What does it mean to be from Boston? For one thing, it means embracing a song about your hometown that celebrates curfews, muggers, the Boston Strangler, and a polluted river. We are a strange people, but we have a damn great sense of humor when we want to.
The Standells had a pretty great sense of humor too, though they hailed from California, not Massachusetts. Their hit “Dirty Water” was written by their producer, Ed Cobb, who was once mugged in Boston. He used the his music business standing to gripe not only about our crime (including our famous serial killer, whose murders were only a few years old in 1966), but the college women with curfews, and the then-disgusting Charles River.
“Dirty Water” is basically just a verse bookended by choruses, but it holds years of resentment and celebration, especially when you consider its place with the Red Sox. The song was actually used as a victory anthem for the Bruins first, and the Sox followed suit in 1997. Since then, “Dirty Water” has closed out every home win, and it’s been a rallying cry for Red Sox Nation, and for Bostonians everywhere, for untold years.
It’s also a prime example of the garage rock genre, blah blah blah, whatever. When we won the World Series last night for the third time in nine years, “Dirty Water” played over the PA. Our team consisted of a bunch of guys with huge beards, and one of them, a tree trunk of a man we call Big Papi, put on a giant helmet right before the last out, preparing for an inevitable bench-clearing party at the mound like a soldier dressing for battle. The Sox have always been a weird, motley crew, just like us. That’s why we love them.
We may not be underdogs this year; we haven’t been underdogs since October 2004. But it’s been a rough year for Boston. We needed this one.
I always forget how long Neil Diamond has been around. He’s primarily thought of as a ’70s schlockmeister, but he’s been releasing well-written songs since 1962. He worked for years in the Brill Building, the song factory where some of your favorites were written and produced.
“Cherry, Cherry” was produced by two of the Brill Building’s ace songwriters, Jeff Barry and Ellie Greenwich (composers of hits like “Be My Baby” and “Da Doo Ron Ron”). You can hear their pop expertise in this track, which incorporates many different musical ideas–that acoustic guitar riff, the little breakdown that comes after the first chorus–to make one big catchy concoction.
I’m always surprised when I’m reminded that songs like “Cherry, Cherry,” “Solitary Man,” and “Sweet Caroline” were released as early as they were. Then again, despite Diamond’s place in the national consciousness as Mr. Seventies, his songs sound like they exist in their own timeline, their own pop universe. The fact that “Cherry, Cherry” was released the same year as Revolver is crazy to me. I don’t know if it seems like it should have come earlier or later than the Beatles landmark, but it doesn’t sound right.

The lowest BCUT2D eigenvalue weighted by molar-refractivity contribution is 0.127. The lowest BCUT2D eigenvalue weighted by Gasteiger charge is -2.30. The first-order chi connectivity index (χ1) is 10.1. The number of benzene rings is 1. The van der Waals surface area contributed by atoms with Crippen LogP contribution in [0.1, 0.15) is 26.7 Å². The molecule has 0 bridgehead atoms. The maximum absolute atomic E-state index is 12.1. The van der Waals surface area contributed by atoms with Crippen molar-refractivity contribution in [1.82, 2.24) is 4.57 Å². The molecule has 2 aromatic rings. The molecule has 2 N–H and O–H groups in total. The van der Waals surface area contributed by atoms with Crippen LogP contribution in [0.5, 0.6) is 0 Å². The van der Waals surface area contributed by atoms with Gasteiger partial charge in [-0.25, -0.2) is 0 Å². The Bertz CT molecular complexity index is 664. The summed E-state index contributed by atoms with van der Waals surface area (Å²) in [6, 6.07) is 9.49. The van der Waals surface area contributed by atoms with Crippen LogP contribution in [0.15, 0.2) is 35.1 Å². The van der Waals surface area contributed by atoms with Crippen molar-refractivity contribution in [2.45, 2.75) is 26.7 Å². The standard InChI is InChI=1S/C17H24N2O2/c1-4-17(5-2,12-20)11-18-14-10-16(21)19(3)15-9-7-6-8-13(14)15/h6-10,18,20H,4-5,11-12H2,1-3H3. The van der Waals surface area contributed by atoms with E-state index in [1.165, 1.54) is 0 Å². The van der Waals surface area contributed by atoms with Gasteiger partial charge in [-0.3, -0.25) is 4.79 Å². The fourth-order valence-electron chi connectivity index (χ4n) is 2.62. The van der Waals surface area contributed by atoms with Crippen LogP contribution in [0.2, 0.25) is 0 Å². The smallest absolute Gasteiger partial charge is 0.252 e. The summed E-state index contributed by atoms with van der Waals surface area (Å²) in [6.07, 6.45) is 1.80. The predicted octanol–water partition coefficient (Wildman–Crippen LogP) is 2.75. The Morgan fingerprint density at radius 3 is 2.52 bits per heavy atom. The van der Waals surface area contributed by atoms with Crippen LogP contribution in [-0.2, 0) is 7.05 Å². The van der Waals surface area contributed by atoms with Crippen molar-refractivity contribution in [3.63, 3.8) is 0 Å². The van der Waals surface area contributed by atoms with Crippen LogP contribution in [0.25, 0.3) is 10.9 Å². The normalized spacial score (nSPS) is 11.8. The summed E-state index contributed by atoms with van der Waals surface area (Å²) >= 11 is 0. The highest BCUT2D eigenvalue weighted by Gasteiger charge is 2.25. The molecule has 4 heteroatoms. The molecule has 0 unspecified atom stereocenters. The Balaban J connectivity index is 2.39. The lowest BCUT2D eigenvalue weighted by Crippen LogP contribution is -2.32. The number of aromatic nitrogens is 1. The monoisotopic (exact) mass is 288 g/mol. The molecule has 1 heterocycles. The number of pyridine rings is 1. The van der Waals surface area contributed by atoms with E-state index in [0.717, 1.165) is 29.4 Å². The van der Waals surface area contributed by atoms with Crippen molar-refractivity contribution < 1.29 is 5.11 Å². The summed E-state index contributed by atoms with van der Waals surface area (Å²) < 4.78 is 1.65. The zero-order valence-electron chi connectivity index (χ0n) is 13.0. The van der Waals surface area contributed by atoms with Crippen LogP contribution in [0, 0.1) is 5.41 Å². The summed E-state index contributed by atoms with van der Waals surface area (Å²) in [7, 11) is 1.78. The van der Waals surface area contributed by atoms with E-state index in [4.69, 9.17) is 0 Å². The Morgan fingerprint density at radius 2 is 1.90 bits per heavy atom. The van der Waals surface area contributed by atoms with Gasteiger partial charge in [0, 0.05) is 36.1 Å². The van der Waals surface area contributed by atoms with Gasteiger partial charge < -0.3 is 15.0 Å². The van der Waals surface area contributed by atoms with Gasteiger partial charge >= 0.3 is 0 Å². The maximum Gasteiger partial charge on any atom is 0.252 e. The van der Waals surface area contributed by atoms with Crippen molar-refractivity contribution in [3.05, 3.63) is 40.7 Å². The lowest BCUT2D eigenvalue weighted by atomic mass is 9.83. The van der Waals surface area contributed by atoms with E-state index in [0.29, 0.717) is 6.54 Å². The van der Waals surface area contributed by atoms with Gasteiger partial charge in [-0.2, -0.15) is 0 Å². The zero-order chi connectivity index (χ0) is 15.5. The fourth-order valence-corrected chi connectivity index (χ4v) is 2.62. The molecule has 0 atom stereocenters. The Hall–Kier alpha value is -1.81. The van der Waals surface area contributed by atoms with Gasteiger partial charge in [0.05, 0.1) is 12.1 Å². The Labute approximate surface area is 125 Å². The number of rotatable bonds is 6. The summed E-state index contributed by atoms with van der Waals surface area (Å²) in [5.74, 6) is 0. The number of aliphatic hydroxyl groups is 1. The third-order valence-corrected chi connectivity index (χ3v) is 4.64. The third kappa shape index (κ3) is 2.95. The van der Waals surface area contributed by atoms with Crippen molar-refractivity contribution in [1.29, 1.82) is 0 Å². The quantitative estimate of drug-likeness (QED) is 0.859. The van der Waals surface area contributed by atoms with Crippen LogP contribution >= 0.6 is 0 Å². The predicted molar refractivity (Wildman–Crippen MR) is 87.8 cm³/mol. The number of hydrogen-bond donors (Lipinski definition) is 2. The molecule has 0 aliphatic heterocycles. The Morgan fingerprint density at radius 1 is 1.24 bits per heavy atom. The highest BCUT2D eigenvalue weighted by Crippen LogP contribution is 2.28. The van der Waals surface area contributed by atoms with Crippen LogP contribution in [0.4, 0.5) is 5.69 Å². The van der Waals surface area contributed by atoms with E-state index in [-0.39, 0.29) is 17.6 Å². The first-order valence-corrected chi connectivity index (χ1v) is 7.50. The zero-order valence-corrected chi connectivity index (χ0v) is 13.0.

So why, out of all of Neil Diamond’s great songs, did I choose “Cherry, Cherry?” I just think it’s awesome. I love the acoustic guitar, the handclaps, the way he says “aaall right.” Everything about it is just perfectly placed, and it’s one of those songs whose spirit is infectious. The minute it comes on the radio, you want to stand up, clap, and dance. Neil Diamond brings out the schlockmeister in all of us, and for that we should be grateful.
Every time I hear “Try a Little Tenderness,” I wonder who came up with that little trumpet-and-saxophone introduction, that little requiem for … what? Past happiness? Happiness that never was? Either way, it’s a hell of an intro, one that laments the state between these two people. Otis Redding, like a sexy marriage counselor (like Hitch!) is here to help: try a little tenderness.
This song is the ultimate example of a slow burn: it starts quiet and sad, and then the cylinders begin firing. It’s also an example of the greatness of Stax/Volt, the Memphis-based record label that was home to Redding, Booker T. and the MGs, Wilson Pickett, and Albert King. I don’t know if they were perceived this way at the time, but I tend to think of Stax as Motown’s denser, more funky cousin. Both labels had superstars, but Stax’s artists were seemingly less concerned about broad appeal. They were more concerned about being great.
What I didn’t know until today is that “Try a Little Tenderness” wasn’t written in 1966, when Redding recorded his version—it’s from 1933. 1933! It was first recorded by the Ray Noble Orchestra, and a rendition by Bing Crosby (Bing Crosby!) came soon after. Unbelievable.
Then, of course, there’s Jay-Z’s and Kanye West’s contribution to the song’s history, but I think that’s another post altogether.